Bobby Womack, the legendary soul singer, whose career spanned seven decades and recently suffered from a series of health problems, including diabetes, pneumonia, colon cancer and the early signs of Alzheimer's disease has died. His publicist confirmed his death on Friday June 27th. He was 70. A representative for Womack's label XL Recordings confirmed the singer's death, but said the cause of death was currently unknown.
The son of two musicians, Womack began his career as a member of Curtis Womack and the Womack Brothers with his brothers Curtis, Harry, Cecil and Friendly, Jr. After Sam Cooke signed the group to his SAR Records in 1960, the group released a handful of gospel singles before changing their name to the Valentinos and earning success with a more secular, soul- and pop-influenced sound. In 1964, one month after the Valentinos released their hit "It's All Over Now," the Rolling Stones released their version, which went to Number One on the UK singles charts.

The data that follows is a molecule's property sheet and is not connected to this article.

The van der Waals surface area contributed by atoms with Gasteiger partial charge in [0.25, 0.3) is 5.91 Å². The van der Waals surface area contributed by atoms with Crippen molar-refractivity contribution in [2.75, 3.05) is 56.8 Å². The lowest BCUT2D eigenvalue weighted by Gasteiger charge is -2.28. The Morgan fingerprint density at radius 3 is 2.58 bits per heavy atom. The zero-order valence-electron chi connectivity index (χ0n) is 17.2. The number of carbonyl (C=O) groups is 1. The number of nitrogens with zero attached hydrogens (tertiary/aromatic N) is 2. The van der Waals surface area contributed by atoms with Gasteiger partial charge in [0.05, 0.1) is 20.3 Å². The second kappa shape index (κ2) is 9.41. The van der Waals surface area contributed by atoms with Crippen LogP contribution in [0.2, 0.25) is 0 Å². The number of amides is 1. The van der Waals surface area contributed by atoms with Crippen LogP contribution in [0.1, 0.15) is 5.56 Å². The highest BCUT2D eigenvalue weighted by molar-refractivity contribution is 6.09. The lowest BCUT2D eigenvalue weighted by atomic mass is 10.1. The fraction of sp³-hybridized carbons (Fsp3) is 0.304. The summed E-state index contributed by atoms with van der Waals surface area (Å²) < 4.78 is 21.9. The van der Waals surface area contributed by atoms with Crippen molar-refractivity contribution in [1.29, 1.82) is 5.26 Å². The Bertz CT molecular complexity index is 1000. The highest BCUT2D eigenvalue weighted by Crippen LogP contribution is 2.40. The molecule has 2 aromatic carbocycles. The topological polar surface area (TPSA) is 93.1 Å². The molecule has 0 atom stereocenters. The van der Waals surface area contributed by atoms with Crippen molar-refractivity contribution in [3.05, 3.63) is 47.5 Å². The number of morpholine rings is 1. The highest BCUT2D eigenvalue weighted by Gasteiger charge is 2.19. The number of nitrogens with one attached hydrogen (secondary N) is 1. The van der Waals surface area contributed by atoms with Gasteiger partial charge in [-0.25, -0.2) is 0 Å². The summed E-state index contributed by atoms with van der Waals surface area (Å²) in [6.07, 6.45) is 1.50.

After leaving the group in 1965, Womack became a session musician; playing guitar on several albums before releasing his debut album, Fly Me to the Moon, in 1968. A string of successful R&B albums would follow, including Understanding and Across 110th Street, both released in 1972, 1973's Facts of Life and 1974's Lookin for a Love Again.
After the death of his brother Harry in 1974, Womack's career stalled, but was revived in 1981 with the R&B hit "If You Think You're Lonely Now." Throughout most of the Eighties, the singer struggled with drug addiction, eventually checking himself into a rehabilitation center for treatment.